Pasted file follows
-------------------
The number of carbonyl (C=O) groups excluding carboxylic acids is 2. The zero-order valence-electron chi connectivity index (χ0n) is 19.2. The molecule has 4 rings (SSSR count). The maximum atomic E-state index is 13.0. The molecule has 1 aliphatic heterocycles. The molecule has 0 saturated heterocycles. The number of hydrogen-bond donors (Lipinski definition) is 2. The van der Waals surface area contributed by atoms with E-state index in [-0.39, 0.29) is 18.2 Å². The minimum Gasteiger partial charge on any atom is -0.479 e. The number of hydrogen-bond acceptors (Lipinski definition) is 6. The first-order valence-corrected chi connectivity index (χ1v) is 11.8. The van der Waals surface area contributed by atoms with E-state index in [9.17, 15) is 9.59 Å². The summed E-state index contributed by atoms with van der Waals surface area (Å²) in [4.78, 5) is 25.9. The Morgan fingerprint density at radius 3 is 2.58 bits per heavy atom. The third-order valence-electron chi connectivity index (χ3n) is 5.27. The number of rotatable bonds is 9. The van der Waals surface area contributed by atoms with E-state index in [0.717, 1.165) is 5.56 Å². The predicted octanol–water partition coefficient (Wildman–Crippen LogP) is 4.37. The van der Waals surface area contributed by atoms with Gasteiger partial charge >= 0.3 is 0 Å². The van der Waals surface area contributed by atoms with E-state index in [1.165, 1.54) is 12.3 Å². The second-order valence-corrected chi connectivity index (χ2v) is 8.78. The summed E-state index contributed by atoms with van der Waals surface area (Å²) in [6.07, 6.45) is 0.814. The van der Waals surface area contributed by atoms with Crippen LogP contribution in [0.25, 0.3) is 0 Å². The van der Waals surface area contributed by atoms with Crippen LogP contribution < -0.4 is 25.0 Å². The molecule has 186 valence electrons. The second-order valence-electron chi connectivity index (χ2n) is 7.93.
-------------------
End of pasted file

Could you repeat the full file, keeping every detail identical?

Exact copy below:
The number of carbonyl (C=O) groups excluding carboxylic acids is 2. The zero-order valence-electron chi connectivity index (χ0n) is 19.2. The molecule has 4 rings (SSSR count). The maximum atomic E-state index is 13.0. The molecule has 1 aliphatic heterocycles. The molecule has 0 saturated heterocycles. The number of hydrogen-bond donors (Lipinski definition) is 2. The van der Waals surface area contributed by atoms with E-state index in [-0.39, 0.29) is 18.2 Å². The minimum Gasteiger partial charge on any atom is -0.479 e. The number of hydrogen-bond acceptors (Lipinski definition) is 6. The first-order valence-corrected chi connectivity index (χ1v) is 11.8. The van der Waals surface area contributed by atoms with E-state index in [9.17, 15) is 9.59 Å². The summed E-state index contributed by atoms with van der Waals surface area (Å²) in [4.78, 5) is 25.9. The Morgan fingerprint density at radius 3 is 2.58 bits per heavy atom. The third-order valence-electron chi connectivity index (χ3n) is 5.27. The number of rotatable bonds is 9. The van der Waals surface area contributed by atoms with E-state index in [0.717, 1.165) is 5.56 Å². The predicted octanol–water partition coefficient (Wildman–Crippen LogP) is 4.37. The van der Waals surface area contributed by atoms with Gasteiger partial charge >= 0.3 is 0 Å². The van der Waals surface area contributed by atoms with E-state index in [1.165, 1.54) is 12.3 Å². The second-order valence-corrected chi connectivity index (χ2v) is 8.78. The summed E-state index contributed by atoms with van der Waals surface area (Å²) in [6.07, 6.45) is 0.814. The van der Waals surface area contributed by atoms with Crippen LogP contribution in [0.25, 0.3) is 0 Å². The van der Waals surface area contributed by atoms with Crippen LogP contribution < -0.4 is 25.0 Å². The molecule has 186 valence electrons. The second-order valence-electron chi connectivity index (χ2n) is 7.93.